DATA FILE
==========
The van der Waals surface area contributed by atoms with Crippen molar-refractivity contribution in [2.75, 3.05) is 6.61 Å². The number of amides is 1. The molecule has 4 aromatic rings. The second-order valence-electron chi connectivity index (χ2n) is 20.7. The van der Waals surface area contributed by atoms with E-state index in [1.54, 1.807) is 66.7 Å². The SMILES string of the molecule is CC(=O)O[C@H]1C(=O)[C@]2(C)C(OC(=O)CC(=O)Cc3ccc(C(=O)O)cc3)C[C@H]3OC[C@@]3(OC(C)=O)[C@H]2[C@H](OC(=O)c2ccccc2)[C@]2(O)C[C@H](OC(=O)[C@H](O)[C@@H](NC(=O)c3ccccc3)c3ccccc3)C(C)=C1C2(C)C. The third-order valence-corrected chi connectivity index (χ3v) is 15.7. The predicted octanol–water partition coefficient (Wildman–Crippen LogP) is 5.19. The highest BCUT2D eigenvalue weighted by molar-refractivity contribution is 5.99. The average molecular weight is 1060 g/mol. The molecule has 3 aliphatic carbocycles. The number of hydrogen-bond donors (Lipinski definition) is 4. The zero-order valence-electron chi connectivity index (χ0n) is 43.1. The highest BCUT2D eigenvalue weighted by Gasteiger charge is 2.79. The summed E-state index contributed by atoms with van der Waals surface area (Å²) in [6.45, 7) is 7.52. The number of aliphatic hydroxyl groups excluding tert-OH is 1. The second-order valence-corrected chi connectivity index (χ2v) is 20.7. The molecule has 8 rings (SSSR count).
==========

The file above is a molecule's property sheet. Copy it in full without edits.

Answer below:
The van der Waals surface area contributed by atoms with Crippen molar-refractivity contribution in [2.75, 3.05) is 6.61 Å². The number of amides is 1. The molecule has 4 aromatic rings. The second-order valence-electron chi connectivity index (χ2n) is 20.7. The van der Waals surface area contributed by atoms with E-state index in [1.54, 1.807) is 66.7 Å². The SMILES string of the molecule is CC(=O)O[C@H]1C(=O)[C@]2(C)C(OC(=O)CC(=O)Cc3ccc(C(=O)O)cc3)C[C@H]3OC[C@@]3(OC(C)=O)[C@H]2[C@H](OC(=O)c2ccccc2)[C@]2(O)C[C@H](OC(=O)[C@H](O)[C@@H](NC(=O)c3ccccc3)c3ccccc3)C(C)=C1C2(C)C. The third-order valence-corrected chi connectivity index (χ3v) is 15.7. The predicted octanol–water partition coefficient (Wildman–Crippen LogP) is 5.19. The highest BCUT2D eigenvalue weighted by molar-refractivity contribution is 5.99. The average molecular weight is 1060 g/mol. The molecule has 3 aliphatic carbocycles. The number of hydrogen-bond donors (Lipinski definition) is 4. The zero-order valence-electron chi connectivity index (χ0n) is 43.1. The highest BCUT2D eigenvalue weighted by Gasteiger charge is 2.79. The summed E-state index contributed by atoms with van der Waals surface area (Å²) in [6.45, 7) is 7.52. The number of aliphatic hydroxyl groups excluding tert-OH is 1. The second-order valence-corrected chi connectivity index (χ2v) is 20.7. The molecule has 8 rings (SSSR count).